Money & Business

How Healthy Is Your Workplace?

By / Mar 24, 2016 (iStock/Thinkstock)

Research shows that employers can play a role in helping their staff adopt healthful behaviors at the office.

It’s officially the first week of spring, which for many means spring cleaning, even at the office. In addition to being an excellent time to organize your desk, sort through your inbox, and shred old documents, now’s a great time to check how “healthy” your office is.

A recent article from the American Society of Interior Designer’s Icon blog highlighted some of the features of healthful workplaces, such as increasing the amount of daylight inside, eliminating toxins and allergens from the air, switching to more ergonomic furniture, and offering a variety of workspaces so employees can move around during the day.

Active workplace designs—those that encourage employees to move to different areas—are trending, according to the construction industry news outlet Construction Dive, which also noted the popularity of standing desks among organizations that are emphasizing health at work.

Although, sadly for standing-desk proponents, their health benefits may not be as influential as originally thought. Researchers recently published an analysis of almost two dozen studies on the potential health benefits of standing desks and other fad desk trends, such as the treadmill desk, and found that there isn’t much scientific evidence that standing is healthier than sitting.

Standing doesn’t burn a significant amount more calories than sitting, and there is some evidence that standing for long periods of time could be harmful to people’s health—sometimes leading to enlarged veins, Jos Verbeek, one of the researchers told NPR.

Verbeek suggested organizations turn to active workplace designs instead.

Another option, even if you prefer to spend most of your working hours seated, is the walking meeting. Not only does walking with coworkers provide health benefits but walking while talking has also been shown to increase productivity and creativity among participants. Just make sure to plan your route and set an agenda.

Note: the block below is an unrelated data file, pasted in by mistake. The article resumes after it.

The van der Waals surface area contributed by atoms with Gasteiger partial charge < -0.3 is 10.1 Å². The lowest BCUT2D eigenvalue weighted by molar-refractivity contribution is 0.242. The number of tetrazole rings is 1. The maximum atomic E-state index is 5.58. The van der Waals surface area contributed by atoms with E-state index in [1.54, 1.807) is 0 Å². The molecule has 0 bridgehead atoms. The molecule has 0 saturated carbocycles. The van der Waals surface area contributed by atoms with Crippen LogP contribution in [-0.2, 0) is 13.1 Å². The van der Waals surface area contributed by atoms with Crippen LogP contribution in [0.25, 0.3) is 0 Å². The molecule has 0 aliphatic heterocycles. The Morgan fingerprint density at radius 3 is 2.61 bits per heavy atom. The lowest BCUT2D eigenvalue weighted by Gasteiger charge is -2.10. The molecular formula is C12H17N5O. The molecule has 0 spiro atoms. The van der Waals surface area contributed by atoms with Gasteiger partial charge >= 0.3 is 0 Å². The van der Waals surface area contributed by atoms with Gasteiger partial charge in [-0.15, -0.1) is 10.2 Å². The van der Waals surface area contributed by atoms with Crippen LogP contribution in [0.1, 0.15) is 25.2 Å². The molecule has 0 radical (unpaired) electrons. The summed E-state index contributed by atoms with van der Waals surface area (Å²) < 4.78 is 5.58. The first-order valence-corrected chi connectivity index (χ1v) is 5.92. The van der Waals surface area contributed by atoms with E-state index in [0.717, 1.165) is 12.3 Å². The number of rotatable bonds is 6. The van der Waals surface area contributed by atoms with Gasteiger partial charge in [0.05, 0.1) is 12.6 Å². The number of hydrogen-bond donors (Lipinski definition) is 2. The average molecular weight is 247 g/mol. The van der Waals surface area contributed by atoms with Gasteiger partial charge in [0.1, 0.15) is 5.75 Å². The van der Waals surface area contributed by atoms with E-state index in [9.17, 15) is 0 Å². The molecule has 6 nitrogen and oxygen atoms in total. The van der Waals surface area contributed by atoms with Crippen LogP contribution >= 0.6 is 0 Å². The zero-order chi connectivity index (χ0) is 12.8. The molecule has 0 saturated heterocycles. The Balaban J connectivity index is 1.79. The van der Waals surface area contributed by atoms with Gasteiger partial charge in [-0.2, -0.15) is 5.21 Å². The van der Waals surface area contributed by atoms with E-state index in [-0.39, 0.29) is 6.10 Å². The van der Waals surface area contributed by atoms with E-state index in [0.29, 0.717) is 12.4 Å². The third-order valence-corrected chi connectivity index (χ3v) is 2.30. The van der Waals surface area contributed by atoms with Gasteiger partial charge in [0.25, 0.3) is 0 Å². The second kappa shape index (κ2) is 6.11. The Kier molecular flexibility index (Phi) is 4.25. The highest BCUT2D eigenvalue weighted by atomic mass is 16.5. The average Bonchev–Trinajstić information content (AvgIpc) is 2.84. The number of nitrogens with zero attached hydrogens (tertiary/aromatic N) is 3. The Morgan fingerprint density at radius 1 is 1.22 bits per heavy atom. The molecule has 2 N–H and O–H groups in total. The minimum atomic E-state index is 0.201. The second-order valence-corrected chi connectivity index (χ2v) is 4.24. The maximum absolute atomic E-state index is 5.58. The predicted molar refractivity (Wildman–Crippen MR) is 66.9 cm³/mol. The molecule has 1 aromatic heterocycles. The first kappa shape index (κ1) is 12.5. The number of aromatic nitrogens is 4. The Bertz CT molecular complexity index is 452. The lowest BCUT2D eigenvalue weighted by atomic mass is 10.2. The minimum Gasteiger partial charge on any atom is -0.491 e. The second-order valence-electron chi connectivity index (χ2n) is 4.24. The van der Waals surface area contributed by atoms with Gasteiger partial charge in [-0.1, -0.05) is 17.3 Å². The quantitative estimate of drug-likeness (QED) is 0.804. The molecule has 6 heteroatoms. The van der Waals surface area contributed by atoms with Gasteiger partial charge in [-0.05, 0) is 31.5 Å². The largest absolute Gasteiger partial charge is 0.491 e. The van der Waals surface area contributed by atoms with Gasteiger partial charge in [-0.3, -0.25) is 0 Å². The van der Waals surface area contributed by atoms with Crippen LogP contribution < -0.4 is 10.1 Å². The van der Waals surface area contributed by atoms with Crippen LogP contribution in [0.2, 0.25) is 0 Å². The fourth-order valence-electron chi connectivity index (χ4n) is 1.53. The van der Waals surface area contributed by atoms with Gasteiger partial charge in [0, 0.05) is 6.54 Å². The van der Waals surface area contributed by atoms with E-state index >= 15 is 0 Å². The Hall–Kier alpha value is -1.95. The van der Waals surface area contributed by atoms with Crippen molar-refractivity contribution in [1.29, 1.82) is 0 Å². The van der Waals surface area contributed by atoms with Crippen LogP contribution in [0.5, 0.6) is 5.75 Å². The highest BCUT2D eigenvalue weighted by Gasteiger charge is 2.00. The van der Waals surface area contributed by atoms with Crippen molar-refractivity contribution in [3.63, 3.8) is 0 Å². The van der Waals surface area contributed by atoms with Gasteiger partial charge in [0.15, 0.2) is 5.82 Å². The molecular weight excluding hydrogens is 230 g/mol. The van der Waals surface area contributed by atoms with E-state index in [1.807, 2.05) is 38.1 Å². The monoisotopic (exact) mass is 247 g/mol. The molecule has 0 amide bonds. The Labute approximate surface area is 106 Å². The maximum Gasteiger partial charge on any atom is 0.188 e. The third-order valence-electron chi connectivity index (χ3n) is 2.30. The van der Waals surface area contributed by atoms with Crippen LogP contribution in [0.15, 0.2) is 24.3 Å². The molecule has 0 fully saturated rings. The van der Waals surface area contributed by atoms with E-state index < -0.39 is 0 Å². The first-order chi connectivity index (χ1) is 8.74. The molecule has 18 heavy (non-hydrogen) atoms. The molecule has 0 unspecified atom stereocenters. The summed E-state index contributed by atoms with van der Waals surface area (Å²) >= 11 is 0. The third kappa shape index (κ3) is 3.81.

Healthier Eating

In addition to providing a greater variety of ways for employees to get up from their desks periodically, workplaces can play a role in encouraging staff to eat better.

Researchers from the Google Food Team and Yale Center for Consumer Insights recently found a link between behavioral economics, or how psychological, social, and emotional factors affect people’s decision making, and the ability to improve people’s eating habits.

For example, by promoting vegetables in a work cafeteria with bright “Vegetable of the Day!” posters, researchers were able to increase the number of employees who tried a featured veggie dish by 74 percent.

While not every association has a cafeteria or can provide its employees with a snack pantry, there are opportunities to decorate staff lounges or kitchens with colorful photos of healthy food or even providing fresh fruit on Fridays, for example.

If you’re in need of more ideas to promote employee well-being, check out the American Psychological Association’s Center for Organizational Excellence, which features free research, tips, and tools on topics like how to de-stress commutes and the benefits of teamwork.

How does your association promote health and well-being? Please share in the comments.

Katie Bascuas

Katie Bascuas is associate editor of Associations Now. More »

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